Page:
Wherefore art thou, my Beloved Artist?

I have been very neglectful of my blog.  I lost the momentum I had with promoting my book Fall, and working on the sequel, Darks.  Add to that, I’ve been plagued with doubts about my creative future.  I almost closed this blog down because of it.  That is, until an idea struck me last night after watching the movie Julie/Julia.

I was inspired by its story of a young woman named Julie, who in 2002 was inspired to write a blog about her adventures in making all of Julia Child’s recipes from her cookbook.

I was 29 in 2002, just like the main character, Julie, was in the movie. My son Red (I color coded my children to help keep things organized), was a year old. I was a full-time student at the University, studying Technology Management.  When I wasn’t studying, I was focused on my family. I used to pretend I was Julia Child doing a cooking show whenever I was baking or cooking.  My 1-year-old found it very entertaining as I tried to mimic Julia’s sing-song voice and mannerisms as I cooked – messily.  Needless to say, I found a connection with this movie.

This movie stirred me to action.  I wanted to be doing something meaningful and challenging like Julie had chosen to do.  Julie picked cooking because it brought her joy.  I pondered over what brought me joy, besides hanging out with my kids. I pondered a lot. And pondered some more.  Was it really so hard for me to figure out what brought me joy?

I searched my memories to find something that had brought me joy in the past.  Almost immediately my brain served up a delightful memory of my teenage self sitting at a desk in my room, drawing.  I was completely lost in the world of my drawings. I drew dragons.  I drew unicorns. I drew elves, goblins, castles, super heroes and villains.  I delighted in drawing creatures of whimsy and magic. I was often secluded in my room lost in my art.  I experimented with paints, colored pencils, pastels, charcoal and whatever else I could get my hands on.

I created art almost as much as I wrote.  Both mediums of creativity were a great source of joy for me.  So by the time I was 15 I had decided to be an artist and a writer.  When I announced my desires to my parents, I was deflated when my dad said, “Writer’s don’t make money.  You’ll be poor.”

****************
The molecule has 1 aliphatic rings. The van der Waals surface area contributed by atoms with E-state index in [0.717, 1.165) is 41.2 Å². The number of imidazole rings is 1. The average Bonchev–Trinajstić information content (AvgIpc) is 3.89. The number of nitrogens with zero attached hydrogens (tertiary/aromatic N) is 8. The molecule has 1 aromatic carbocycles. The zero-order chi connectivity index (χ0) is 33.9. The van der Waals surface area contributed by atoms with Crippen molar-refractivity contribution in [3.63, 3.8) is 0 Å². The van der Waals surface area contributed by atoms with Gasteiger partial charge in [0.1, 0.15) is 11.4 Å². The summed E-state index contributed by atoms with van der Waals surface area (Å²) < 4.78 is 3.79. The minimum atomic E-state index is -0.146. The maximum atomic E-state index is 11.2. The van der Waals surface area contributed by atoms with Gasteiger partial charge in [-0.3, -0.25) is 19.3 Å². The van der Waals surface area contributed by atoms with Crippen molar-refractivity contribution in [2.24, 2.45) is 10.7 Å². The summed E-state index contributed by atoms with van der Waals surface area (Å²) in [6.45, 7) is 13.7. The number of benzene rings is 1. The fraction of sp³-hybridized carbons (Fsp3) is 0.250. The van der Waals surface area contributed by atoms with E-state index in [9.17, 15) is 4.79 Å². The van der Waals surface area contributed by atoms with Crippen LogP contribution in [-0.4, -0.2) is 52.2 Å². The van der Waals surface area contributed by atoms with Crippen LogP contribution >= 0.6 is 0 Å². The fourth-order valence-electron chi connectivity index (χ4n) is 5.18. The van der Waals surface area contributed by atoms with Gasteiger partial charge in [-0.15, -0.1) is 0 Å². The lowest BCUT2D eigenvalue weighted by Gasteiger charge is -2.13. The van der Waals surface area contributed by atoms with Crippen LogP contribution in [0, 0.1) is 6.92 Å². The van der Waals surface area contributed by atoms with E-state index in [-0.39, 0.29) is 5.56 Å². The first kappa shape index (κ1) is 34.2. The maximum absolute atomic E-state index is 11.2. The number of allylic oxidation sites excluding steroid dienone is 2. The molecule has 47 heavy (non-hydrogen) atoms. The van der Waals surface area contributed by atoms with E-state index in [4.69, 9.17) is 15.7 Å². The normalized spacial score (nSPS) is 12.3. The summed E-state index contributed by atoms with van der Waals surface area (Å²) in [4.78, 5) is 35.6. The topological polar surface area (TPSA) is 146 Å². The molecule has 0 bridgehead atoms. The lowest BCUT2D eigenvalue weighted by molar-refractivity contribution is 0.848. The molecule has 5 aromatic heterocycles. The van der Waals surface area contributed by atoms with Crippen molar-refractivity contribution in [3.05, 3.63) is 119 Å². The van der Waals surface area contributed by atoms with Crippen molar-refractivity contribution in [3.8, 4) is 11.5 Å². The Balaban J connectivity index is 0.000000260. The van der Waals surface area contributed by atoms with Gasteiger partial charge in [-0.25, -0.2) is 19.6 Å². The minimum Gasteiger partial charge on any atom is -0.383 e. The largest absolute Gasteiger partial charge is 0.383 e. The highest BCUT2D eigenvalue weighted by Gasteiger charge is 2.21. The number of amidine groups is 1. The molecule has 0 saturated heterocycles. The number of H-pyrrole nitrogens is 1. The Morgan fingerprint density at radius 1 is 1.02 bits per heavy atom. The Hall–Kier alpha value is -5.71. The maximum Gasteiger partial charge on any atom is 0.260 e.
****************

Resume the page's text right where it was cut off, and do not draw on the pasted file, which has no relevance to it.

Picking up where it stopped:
So, I temporarily abandoned my dream of becoming a writer, to focus on art.  When I entered college, I did not hesitate to declare my chosen field of Art to pursue a degree in. I had logged in 2 years of art when I had the unfortunate encounter with an Art Professor who dashed to pieces, my dream of becoming an artist. In front of the class of 10 or so students, he commented on each student’s strengths and abilities.  “You have mastery of the human form,” he told one student. “You’re artistic ability is very well-developed.” He said to another.  And then, he moved on without commenting about my artistic abilities.

“What about me?” I ventured.  I remember he turned his head in my direction, a bemused look on his face. “I suppose your skill would be useful in the tile industry where you could make patterns.”  The class laughed.

I smiled quickly, trying to hold back the tears and hide the devastation I felt at his cruel words.  Like a knife through my heart, he killed the artist within me. I got a C- in that class and I dropped out of college for a while.

I tried a few times to draw something afterwards, but every time I lifted a pencil, I heard his words echo through time and I heard the laughter. I never did complete a project I had started.

My mother taught me that whenever someone says hurtful words, to say to myself, “Sticks and Stones may break my bones, but words will never hurt me.”

She was wrong.  Words are very powerful and they can hurt people deeply.  What she should have taught me is, “Stick and Stones may break my bones, but I have the power to withstand hurtful words.”

25 years later, that professor’s hurtful words still bring me to tears. So, I am taking a stand against that man’s words and I will resurrect the artist within.  I claim the joy that my creative self brings through words and art – beginning today.

As of this moment, I will document the journey I am undertaking to reclaim that lost artist and prove to myself (and Mr. Negative Art Professor), that I’m a worthy artist and quite capable of being a successful in creating my own brand of art – whatever it may be.  Success, to me, is experiencing joy in this life. Art brings me joy.

Now the journey begins and I’m both excited and terrified and…




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